I think that’s why parent control is important, age restrictions are more than a suggestion. Real research shows that kids who are still developing are susceptible to influence from whatever they’re exposed to. It’s why they learn things quicker but also why most people with social problems started with those issues at a young age. So an adult who has already got ingrained behaviour patterns isn’t going to be influenced negatively by a video game but a ten year old playing too many violent games is going to be impacted by it in some way, even in some small way. And of course the same goes for any form of media. I know growing up when I’d been playing too many shooter games in my dreams I’d be having nightmares about shooting people or hiding from Nazis. Coupled with a different home environment I could see how that might have lead to depression or violent behaviour.

  • If you care to read the study for yourself (it’s linked in the article), they did assess a lot of these things – I just highlighted the crux. The kids were from various racial groups from schools across the US. Other potential causes of depression (such as bullying, abuse et al) were also factored in.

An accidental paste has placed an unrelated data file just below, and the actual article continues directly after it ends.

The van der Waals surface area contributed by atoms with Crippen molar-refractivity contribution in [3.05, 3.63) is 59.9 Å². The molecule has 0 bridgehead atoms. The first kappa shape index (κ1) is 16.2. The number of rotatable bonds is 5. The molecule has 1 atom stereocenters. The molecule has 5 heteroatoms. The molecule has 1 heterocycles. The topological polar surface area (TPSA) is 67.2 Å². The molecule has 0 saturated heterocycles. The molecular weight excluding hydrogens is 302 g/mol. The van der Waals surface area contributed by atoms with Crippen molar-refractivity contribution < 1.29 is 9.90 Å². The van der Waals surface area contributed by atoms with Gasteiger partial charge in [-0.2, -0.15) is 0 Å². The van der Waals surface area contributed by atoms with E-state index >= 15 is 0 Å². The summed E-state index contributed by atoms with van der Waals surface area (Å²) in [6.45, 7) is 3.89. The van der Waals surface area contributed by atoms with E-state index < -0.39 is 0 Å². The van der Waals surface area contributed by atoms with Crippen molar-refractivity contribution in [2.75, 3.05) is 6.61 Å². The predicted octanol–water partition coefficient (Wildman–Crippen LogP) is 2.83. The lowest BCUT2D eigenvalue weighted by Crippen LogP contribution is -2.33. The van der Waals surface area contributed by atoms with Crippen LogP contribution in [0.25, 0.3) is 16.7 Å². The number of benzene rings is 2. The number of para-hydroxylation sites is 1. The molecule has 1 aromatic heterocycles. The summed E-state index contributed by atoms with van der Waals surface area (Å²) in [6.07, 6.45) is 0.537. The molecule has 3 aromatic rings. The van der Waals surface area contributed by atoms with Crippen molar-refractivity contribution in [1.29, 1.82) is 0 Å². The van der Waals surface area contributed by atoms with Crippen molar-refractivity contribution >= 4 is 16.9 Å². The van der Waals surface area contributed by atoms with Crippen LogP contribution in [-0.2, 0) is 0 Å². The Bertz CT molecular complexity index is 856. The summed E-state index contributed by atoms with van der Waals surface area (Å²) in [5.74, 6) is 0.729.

• Kromas of City17

    Don’t blame the type of game. I also get depressed while playing BF4 but not because of the violence but rather because of the lag issues. πŸ˜›

  • cloudzn

    this maybe just me but it seems researching violence on kids maybe a bit pointless as they are not able fully process it as they do not understand the full scope blowing some1 heads off with a shotgun in a game, rather test ppl that are able understand fully what they are doing and those results will be more usefull but hey if you wanna stir up controversy and get ppl talking research violence on a group of 11 year old

  • AfricanJedi

    The problem I have with this is….

    Violent games are age rated and those kids should not be playing it anyway.

    I grew up playing mario and tetris and I didnt go shoot up my school.

  • “Little Timmy was depressed because his mom made him go outside – and the graphics were terrible”


  • Mike E

    This study is methodologically flawed and proves nothing. All it says it’s that people who spend 2 hours or more on gaming every day show slightly higher levels of depression. The kids could just as easily have social issues or simply don’t have access to real world interactions, hence causing both the depression and allowing them enough free time to fill with killing stuff.

    I really hate being in the same profession as researchers like this.

  • Loman